Earlier this month a team consisting of Benjamin Barber (who is author of If Mayors Ruled the World: Dysfunctional Nations, Rising Cities), Richard Florida (who is Director of the Martin Prosperity Institute here at the University of Toronto), and Don Tapscott (who is a leading authority on innovation) released a research report advocating for a global network of cities that they’re calling a “Global Parliament for Mayors.”
Here’s a snippet from the press release:
“Nation-states work together through multi-lateral agreements and global institutions in an effort to solve global problems. But states have limitations, and their cooperative efforts in our new era of interdependence and globalization are increasingly insufficient and even ineffective and outmoded,” say the three prominent researchers. A Global Parliament of Mayors represents a new type of governance network – one with enormous potential.
“Our proposed parliament would operate as a global urban network with a vibrant online community that collaborates on key issues 365 days a year,” they say. “Multi-stakeholder governance has come of age and is now fully independent from control by any government, or governmental organizations like the UN.”
And if you dive into their report, you’ll find the following 5 reasons for why they believe a Global Parliament for Mayors (GPM) makes sense:
- Global migration to cities. Most people live in cities, so it makes sense to concentrate problem-solving capabilities there.
- Urban predisposition for problem-solving. Cities are entrepreneurial, close to the people and richly connected to a wide variety of stakeholders. They have a history of cooperation and pragmatic problem-solving.
- A need for experimentation with new governance models. Traditional models of state-based global governance have struggled to advance effective solutions to many global problems, so there is an urgent need to experiment with new models. The GPM is the most promising.
- Digital networks. Online collaboration technology makes it possible to operate a largely virtual parliament that would not only be more cost-effective, but more transparent, inclusive and productive.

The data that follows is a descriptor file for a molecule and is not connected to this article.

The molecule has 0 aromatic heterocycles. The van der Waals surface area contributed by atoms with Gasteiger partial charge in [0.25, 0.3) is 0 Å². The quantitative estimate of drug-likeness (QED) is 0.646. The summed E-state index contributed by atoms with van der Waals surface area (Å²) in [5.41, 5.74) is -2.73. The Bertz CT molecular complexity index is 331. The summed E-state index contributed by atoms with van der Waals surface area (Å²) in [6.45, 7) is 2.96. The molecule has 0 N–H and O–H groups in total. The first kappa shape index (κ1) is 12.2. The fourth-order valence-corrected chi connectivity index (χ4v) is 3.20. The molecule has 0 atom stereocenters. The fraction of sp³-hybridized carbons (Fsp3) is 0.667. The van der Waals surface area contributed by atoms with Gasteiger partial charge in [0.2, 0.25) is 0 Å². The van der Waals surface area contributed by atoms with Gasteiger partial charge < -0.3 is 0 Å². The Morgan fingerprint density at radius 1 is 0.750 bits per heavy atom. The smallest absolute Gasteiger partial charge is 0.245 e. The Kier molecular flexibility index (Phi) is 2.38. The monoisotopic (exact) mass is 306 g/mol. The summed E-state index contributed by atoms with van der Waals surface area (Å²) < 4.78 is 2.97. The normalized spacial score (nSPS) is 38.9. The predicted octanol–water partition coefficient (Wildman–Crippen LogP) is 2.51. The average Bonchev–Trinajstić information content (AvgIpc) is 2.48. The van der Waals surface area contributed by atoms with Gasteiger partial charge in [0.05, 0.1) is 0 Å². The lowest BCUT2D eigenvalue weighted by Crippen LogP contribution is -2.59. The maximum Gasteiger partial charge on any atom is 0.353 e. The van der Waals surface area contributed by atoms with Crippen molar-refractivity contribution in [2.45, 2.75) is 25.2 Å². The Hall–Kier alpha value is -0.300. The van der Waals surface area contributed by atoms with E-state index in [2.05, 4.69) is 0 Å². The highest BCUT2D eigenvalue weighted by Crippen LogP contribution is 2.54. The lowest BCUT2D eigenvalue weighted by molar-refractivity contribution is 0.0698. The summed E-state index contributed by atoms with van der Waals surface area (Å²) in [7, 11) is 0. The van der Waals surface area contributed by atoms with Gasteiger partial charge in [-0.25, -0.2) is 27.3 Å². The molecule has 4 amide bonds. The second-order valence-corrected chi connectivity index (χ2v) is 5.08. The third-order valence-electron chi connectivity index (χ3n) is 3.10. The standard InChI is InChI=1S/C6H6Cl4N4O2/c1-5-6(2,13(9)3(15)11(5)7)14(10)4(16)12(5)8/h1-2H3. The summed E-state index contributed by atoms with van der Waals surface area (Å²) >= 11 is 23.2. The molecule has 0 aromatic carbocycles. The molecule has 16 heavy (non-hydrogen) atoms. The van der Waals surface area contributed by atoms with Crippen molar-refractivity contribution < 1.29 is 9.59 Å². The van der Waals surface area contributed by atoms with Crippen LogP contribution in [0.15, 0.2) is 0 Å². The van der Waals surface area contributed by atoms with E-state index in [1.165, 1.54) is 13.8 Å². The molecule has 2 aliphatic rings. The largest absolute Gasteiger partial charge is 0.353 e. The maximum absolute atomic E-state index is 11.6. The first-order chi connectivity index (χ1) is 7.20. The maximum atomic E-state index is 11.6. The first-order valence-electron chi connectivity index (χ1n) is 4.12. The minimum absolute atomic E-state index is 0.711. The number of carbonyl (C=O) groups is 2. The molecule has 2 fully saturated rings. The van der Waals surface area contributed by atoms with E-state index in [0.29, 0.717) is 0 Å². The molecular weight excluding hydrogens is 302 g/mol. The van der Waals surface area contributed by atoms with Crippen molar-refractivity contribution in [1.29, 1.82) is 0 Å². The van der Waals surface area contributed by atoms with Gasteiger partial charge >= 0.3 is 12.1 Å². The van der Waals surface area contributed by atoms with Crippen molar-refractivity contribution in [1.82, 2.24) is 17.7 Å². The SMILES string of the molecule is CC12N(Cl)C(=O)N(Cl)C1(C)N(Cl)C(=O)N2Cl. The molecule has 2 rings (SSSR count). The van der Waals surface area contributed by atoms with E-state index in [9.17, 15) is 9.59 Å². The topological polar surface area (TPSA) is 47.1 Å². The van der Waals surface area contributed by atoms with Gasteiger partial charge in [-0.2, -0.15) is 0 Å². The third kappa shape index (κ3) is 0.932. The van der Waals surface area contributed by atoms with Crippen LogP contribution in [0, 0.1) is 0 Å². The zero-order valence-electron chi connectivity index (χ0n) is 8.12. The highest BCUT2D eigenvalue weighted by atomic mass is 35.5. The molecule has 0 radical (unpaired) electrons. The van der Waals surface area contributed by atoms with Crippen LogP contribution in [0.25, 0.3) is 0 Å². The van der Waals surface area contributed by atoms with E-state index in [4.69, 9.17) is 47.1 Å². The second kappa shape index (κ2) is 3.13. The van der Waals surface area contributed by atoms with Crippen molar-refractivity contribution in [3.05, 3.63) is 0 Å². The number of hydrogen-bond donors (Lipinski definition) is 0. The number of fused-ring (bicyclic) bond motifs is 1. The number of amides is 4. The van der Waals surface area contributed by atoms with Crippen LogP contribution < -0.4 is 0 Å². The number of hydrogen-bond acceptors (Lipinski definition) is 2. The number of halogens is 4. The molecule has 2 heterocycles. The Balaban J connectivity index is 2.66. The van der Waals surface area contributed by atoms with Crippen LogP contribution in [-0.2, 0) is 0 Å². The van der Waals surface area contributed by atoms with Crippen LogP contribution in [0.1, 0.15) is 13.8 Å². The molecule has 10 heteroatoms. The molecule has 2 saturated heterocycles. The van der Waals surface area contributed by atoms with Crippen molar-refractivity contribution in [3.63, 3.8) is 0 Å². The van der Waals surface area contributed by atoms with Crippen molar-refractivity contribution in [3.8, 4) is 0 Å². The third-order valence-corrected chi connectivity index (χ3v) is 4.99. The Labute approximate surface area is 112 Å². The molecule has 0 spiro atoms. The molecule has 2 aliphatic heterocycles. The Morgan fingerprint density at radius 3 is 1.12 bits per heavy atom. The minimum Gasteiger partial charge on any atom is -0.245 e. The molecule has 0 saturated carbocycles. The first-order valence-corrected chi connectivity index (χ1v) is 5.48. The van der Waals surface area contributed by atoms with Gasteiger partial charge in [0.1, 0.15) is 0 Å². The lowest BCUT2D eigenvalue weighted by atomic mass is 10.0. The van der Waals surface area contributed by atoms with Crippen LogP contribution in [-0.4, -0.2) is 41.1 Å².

- Digital citizens. There is a large, educated and motivated population of digital citizens that could be tapped to improve urban governance.
In principle, I agree with the direction. And I feel that way because of the two major shifts outlined above: More people are living in cities (a trend that all urbanists talk about ad nauseam) and digital networks are having a disruptive effect on the way we run companies and live our lives.
I’ve talked before about how the internet is causing a decentralization of value creation (see Airbnb, YouTube, and so on) and so I think it only makes sense that our governance structures will inevitably go through a similar transformation.
The governance models that we are living with today were put in place during a time when the world was a different place. At one point, nation-states were the de facto way to effectively organize ourselves on a global stage – probably because there wasn’t any other reasonable alternative.
But today, we are connected and interdependent in entirely new ways. And so the opportunity in front of us is to create a governance structure that leverages the progress and innovation that’s happening in cities, everywhere.
If cities are our most important economic unit, then mayors are arguably some of our most important leaders. So it behooves us to figure out how to give them the frameworks and forums to best do their job.